“Created by water lovers and users united by an ambition to End Sewage Pollution, the 5 Point Plan sets out what government must do for rivers and the ocean to thrive. We have collaborated with regional ocean activists and grass root community groups. As well as national environmental campaign groups like the Rivers Trust and the Angling Trust and governing bodies like Swim England and British Canoeing. The result is a set of asks that will deliver for everybody who uses the water and for nature itself.”

For more information about sewage pollution, see this House of Lords library briefing, Sewage pollution in England’s waters.

Despite the general principle that the polluter pays, the response so far has been to suggest that the water companies who are illegally discharging sewage into fresh and sea waters should be allowed to charge their customers even more to fund improvements in the processing systems.

See: The Guardian, English water firms ask customers to pay for £96bn plan to cuts leaks and discharges

If only the illegal dumpers of sewage could be given community payback sentences, and made to clean up the mess themselves.


Post Office Horizon IT inquiry

The carnival of catastrophe that was visited upon hundreds of sub postmasters by reason of the glitchy Horizon computer accounting system continues to shock and dismay at the inquiry into Britain’s most extensive miscarriage of justice. Some of the evidence has been quite breathtaking.

Last month it was the turn of Helen Rose, a Post Office auditor and investigator who had, apparently, no formal auditing qualifications or training, no training she can recall on the Post Office Horizon IT system and no formal training in investigation, according to the account of her evidence on Nick Wallis’s Post Office Scandal blog: Post Office auditor signed Court statement containing info she knew was false.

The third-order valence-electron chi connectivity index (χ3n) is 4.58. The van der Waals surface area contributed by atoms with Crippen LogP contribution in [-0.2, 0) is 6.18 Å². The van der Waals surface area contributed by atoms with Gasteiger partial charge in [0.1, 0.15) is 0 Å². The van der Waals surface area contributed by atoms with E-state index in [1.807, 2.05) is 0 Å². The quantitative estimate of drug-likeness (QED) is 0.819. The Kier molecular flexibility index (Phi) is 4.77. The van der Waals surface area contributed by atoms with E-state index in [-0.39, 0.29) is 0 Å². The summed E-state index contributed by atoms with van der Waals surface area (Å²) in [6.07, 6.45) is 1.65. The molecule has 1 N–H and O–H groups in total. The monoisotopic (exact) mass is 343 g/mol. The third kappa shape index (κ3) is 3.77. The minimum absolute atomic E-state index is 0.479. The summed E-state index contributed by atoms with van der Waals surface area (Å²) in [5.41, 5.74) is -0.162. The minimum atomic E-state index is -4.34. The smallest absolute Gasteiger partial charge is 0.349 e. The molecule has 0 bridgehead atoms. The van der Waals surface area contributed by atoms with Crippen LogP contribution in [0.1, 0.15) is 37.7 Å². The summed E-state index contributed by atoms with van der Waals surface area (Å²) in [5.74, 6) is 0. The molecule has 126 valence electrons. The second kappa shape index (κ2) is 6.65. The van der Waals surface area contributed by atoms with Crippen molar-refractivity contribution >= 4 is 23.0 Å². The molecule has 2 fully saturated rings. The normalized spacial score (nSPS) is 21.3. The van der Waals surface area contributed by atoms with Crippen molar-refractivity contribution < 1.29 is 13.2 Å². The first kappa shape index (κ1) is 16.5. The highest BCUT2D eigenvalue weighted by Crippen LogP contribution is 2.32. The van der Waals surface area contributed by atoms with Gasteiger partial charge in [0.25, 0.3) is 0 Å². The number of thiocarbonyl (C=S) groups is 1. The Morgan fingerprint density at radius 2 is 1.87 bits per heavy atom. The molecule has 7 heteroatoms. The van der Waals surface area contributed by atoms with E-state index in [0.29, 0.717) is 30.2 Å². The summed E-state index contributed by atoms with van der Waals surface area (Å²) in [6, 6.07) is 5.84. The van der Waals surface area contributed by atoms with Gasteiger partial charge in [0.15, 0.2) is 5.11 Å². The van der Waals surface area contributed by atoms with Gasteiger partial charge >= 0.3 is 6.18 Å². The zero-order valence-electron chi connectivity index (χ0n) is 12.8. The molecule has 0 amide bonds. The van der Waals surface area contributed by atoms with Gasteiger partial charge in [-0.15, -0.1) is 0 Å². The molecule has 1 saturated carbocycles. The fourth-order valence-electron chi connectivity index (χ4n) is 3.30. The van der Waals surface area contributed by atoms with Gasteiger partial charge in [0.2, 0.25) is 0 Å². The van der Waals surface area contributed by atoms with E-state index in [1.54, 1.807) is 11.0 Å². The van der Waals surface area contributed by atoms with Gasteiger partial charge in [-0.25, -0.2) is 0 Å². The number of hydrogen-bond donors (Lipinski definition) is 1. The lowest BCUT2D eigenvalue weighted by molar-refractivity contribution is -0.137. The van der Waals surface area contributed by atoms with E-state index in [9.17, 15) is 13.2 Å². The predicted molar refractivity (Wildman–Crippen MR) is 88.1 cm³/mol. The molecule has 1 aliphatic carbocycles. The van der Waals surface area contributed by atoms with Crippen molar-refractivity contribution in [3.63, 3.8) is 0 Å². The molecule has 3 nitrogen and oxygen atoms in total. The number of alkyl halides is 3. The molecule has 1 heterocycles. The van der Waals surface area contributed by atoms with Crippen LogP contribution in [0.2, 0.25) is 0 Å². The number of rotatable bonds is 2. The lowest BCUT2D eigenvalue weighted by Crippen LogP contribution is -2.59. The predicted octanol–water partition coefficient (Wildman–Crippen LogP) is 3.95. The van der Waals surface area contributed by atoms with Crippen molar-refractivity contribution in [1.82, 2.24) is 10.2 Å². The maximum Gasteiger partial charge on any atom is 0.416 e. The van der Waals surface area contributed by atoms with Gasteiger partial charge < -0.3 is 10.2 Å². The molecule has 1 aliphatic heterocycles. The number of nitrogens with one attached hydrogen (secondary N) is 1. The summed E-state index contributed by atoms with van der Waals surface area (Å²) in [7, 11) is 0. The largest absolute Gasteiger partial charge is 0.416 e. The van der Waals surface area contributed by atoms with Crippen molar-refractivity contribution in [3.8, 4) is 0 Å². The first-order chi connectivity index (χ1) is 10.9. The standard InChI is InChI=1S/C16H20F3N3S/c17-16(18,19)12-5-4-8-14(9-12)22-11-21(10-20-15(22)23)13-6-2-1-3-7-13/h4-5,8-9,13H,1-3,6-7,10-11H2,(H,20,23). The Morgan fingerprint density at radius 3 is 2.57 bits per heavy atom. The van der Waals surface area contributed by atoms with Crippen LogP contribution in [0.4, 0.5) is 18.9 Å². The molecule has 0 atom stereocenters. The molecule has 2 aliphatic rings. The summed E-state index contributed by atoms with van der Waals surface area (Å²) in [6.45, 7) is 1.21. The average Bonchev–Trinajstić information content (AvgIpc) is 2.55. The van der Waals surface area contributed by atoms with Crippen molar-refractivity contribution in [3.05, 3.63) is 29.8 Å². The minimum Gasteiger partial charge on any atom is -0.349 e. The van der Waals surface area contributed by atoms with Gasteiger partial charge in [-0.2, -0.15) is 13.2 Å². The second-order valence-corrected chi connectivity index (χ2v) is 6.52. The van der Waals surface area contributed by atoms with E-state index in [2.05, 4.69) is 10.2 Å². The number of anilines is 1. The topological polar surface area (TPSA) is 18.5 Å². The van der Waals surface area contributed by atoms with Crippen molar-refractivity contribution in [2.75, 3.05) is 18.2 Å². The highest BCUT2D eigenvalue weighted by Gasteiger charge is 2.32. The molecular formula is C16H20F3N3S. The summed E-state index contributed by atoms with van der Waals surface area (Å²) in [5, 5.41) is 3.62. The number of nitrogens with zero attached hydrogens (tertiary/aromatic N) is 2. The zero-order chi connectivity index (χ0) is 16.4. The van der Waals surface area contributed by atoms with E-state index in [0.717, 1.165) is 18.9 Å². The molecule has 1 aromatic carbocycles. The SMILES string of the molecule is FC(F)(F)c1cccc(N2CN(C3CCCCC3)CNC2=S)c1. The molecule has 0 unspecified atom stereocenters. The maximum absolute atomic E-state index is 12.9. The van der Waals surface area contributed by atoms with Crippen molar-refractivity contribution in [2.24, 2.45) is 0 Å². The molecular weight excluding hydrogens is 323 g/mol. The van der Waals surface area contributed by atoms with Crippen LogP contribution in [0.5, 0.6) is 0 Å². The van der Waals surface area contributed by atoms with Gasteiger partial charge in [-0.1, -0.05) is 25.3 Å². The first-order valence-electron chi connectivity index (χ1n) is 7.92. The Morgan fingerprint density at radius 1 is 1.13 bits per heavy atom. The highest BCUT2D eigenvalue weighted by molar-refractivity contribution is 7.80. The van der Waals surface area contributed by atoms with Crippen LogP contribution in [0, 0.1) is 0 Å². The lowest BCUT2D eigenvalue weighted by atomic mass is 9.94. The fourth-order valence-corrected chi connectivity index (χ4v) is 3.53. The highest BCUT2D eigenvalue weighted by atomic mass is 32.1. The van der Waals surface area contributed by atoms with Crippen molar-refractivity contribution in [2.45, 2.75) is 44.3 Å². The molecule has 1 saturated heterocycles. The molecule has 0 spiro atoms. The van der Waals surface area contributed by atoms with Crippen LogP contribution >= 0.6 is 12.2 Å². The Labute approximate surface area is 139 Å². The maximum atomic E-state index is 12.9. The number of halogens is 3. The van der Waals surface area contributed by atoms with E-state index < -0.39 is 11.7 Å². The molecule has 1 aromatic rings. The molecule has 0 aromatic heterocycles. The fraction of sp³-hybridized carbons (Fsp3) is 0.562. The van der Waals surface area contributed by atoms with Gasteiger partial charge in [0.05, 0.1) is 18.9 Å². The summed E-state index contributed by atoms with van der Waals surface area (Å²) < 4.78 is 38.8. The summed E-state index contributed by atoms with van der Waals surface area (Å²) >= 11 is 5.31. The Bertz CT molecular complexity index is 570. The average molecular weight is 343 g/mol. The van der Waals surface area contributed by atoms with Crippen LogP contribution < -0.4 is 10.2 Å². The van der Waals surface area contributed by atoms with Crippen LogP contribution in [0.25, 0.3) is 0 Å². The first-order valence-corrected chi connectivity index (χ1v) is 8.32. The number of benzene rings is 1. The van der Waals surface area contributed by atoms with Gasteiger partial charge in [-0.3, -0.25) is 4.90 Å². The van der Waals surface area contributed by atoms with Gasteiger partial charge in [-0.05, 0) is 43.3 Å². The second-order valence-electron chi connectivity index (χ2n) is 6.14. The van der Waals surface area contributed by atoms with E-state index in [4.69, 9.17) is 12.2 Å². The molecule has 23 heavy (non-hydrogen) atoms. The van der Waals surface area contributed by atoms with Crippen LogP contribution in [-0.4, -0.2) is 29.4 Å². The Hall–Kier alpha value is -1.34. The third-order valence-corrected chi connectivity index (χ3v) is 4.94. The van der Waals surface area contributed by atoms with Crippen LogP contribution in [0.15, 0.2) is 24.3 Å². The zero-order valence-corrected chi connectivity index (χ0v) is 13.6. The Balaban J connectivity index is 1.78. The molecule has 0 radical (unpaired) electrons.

See also: John Hyde, Law Society Gazette, Post Office witness statement left out ‘unhelpful’ details, inquiry hears

Commenting more generally on the unchallenged evidence relied on in these cases, despite the fact that it derived from a computer system known to be faulty, see David Allen Green, Law & Policy blog: “Computer says guilty” — an introduction to the evidential presumption that computers are operating correctly

Other inquiries

Following the conviction of neonatal nurse Lucy Letby for the murder of seven babies and seven counts of attempted murder relating to six other babies, the government ordered a public inquiry into the circumstances in which she was able to commit those offences while working at the Countess of Chester hospital. As Obiter J reports on the Law and Lawyers blog, Letby was sentenced to a Whole Life Term.

The inquiry will now be a statutory one, giving the appointed chair, Dame Kate Thirlwall legal powers to compel witnesses to attend and provide evidence in public, unless the chair decides otherwise. According to Joshua Rozenberg, Thirlwall is the ideal choice, given her previous experience, including having chaired a previous major hospital inquiry.

There will also be an independent inquiry into the circumstances and handling of Andy Malkinson’s case, after his conviction was finally quashed by the Court of Appeal in July, for which he spent over 17 years in prison, in view of new DNA evidence implicating another suspect: see R v Malkinson (Andrew) [2023] EWCA Crim 954, CA.

The inquiry will investigate the handling and the role of Greater Manchester Police, the Crown Prosecution Service and the Criminal Cases Review Commission in his conviction and subsequent appeals to ensure lessons are learned from the significant miscarriage of justice he has suffered.

The Criminal Cases Review Commission (CCRC), which twice declined Malkinson’s applications before referring a third application to the Court of Appeal in January 2023, has also commissioned a review into its investigations, to be conducted by Chris Henley KC, who is Head of Mountford Chambers and a former chair of the Criminal Bar Association. The CCRC has published its Terms of Reference.


Online Safety Bill

This controversial and much commented on Bill has been passed by Parliament and is awaiting the royal assent. The legislation will introduce a new regulatory regime for online platforms and search engines accessible from the UK, with serious consequences for non-compliance. For more on this, see:

Recent case summaries from ICLR

A selection of recently published WLR Daily case summaries from ICLR.4:

CHILDREN — Evidence — Witnesses: In re D (A Child), 14 Sep 2023 [2023] EWCA Civ 1047; [2023] WLR(D) 385, CA

CONFLICT OF LAWS — Foreign judgment — Recognition: Charles Taylor Adjusting Ltd v Starlight Shipping Co, 07 Sep 2023 (Case C-590/21); EU:C:2023:633; [2023] 4 WLR 68; [2023] WLR(D) 384, ECJ

CONFLICT OF LAWS — Jurisdiction under European Union Regulation — Contract: NM v Club La Costa (UK) plc, 14 Sep 2023 (Case C-821/21); EU:C:2023:672; [2023] WLR(D) 392, ECJ